Real world 3080 prices are not half as much. Especially if you have to buy it in a bundle with another part you don’t need, just to get the card. Or you buy from a scalper, which is sometimes an official retailer.

If what you really wanted was a 3080ti, the price difference goes down much further.

 

As for his builder having some 3080s on hand, not likely, unless they’ve priced them close to a 3090.

 

disclaimer: yes, I do have a 90. Temps are fine, although it’s not summer; and it doesn’t make/cause anymore noise than the 1080ti it replaced.


Edited by cordite
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I hear what you're saying Qiou87, and I have been wrestling with that too. In it's defence I've read a number of posts from seasoned VR pilots with G2s stating that DCS is using over 10 GB VRAM on the 3090 ("I frequently use more than 10Gb of VRAM, 12 in the caucuses, more in the Channel").

 

I've actually just spoken to my builder and after they reviewed what I'm proposing to buy and my issue with the PALIT they suddenly confirmed that they have the ASUS STRIX (which is at the top of that list)

 

I agree it's a BIG purchase and not one I take lightly. I recently took voluntary redundancy (which at my age effectively retires me - no complaints here;) and so have some settlement funds to play with, and LOTS of time on my hands. So looking to future proof myself (as much as that is admittedly possible) which is why I'm leaning towards the 3090.

 

I do really appreciate everyones advice. I may take the plunge today. Perhaps I'll just have another coffee and watch the cricket for a while first....

 

 

RYZEN 5900X | 32GB | ASUS Strix RTX3090 | 500GB NVMe OS 1000GB NVMe DCS | Warthog HOTAS | HP Reverb G2 | VA & ViacomPRO

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Yes: 3080 and 10 Gb on DCS and G2 may not be future proof.

The 3090 bet may be safer (althought freaking expensive).

Many People would buy a 3080 10 Gb and replace it on the next gen Nvidia refresh too. (Not a bad move).

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I managed to get a 3090 in UK just before christmas. Was waiting on a 3080ti too. I feel that 10gb (at the high end) for any flight sims isn't future proof enough. I have seen all my 1080ti's VRAM used so for a card that will ideally last a few years - I want more. 24gb is more than I need but there was nothing else on offer. I spent so long waiting for a 3080ti that my GPU savings got enough for a 3090 so I decided to take the plunge and managed to get a gigabyte gaming OC from scan at 1599. I felt real pain and was convinced that I should send it back however, once it arrived I couldn't resist trying it so I've kept it. Now I'm really glad as the 3080ti didnt get announced on the 12th Jan and there is talk of GPUs going up in price, I know this may only be the states but I'm sure it will have a knock on here. Intresting the same card in the UK at overclockers.co.uk is availbale for pre-order at 1759 and all their cards seem much higher price overall. So I've paid 600-700 more than the equivalent 3080. Is it worth it, that really depends. I actually have it, rather than not so thats a plus. It is more powerful (only by a little) and the VRAM thing isn't an issue. I would have rather had a 3080ti for 1100 -1200 but these are even more mythical than a 3080 so its not even an option. If by the time they do come out everything is more expensive an AIB 3080ti may well end up 1300-1400 anyway. With 3090 probably all pushing 1700-1800. I'm glad that I am out of the buying game and have something that will last me into my next CPU.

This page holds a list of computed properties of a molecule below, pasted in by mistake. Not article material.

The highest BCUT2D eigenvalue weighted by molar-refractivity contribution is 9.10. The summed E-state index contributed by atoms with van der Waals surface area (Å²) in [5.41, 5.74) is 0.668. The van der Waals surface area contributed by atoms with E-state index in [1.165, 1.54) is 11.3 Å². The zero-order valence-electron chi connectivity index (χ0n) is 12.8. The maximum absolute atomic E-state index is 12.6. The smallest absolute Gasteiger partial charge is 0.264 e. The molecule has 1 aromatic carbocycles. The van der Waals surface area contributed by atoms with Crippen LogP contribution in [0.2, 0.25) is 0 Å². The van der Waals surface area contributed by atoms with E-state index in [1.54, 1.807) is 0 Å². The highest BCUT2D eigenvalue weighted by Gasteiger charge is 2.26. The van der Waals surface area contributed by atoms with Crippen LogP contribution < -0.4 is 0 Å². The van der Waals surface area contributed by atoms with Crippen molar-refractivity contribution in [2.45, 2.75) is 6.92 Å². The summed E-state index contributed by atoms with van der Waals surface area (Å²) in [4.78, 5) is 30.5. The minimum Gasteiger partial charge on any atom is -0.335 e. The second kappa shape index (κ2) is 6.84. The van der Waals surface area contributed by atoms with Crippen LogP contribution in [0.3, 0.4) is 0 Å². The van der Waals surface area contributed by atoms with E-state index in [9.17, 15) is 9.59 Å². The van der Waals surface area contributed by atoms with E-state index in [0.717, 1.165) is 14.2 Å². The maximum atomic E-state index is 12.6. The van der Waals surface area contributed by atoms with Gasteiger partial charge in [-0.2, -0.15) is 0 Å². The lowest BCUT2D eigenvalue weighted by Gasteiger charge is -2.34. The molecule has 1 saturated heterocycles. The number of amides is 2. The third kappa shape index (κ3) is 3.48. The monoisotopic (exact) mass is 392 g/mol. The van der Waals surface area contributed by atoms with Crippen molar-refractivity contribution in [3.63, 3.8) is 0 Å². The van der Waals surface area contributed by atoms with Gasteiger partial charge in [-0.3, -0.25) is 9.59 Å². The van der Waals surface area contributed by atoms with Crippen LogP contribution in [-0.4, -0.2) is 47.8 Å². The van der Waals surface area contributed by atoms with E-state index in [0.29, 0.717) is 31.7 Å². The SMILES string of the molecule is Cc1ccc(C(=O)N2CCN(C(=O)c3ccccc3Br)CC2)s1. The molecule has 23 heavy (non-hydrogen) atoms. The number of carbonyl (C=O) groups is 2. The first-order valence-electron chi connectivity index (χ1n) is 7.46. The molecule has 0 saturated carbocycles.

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53 minutes ago, Leaderface said:

Yes: 3080 and 10 Gb on DCS and G2 may not be future proof.

The 3090 bet may be safer (althought freaking expensive).

Many People would buy a 3080 10 Gb and replace it on the next gen Nvidia refresh too. (Not a bad move).

Just wanted to provide some nuance here, but hey, I'm not in other people's wallets. I respect everyone's right to spend their own money as they please. I do agree that 10GB might not be so future-proof on the 3080, but I assume if you have the funds for a 3090, you can afford to change GPUs more often and spring for a 4080 when it comes out it 12-18 months?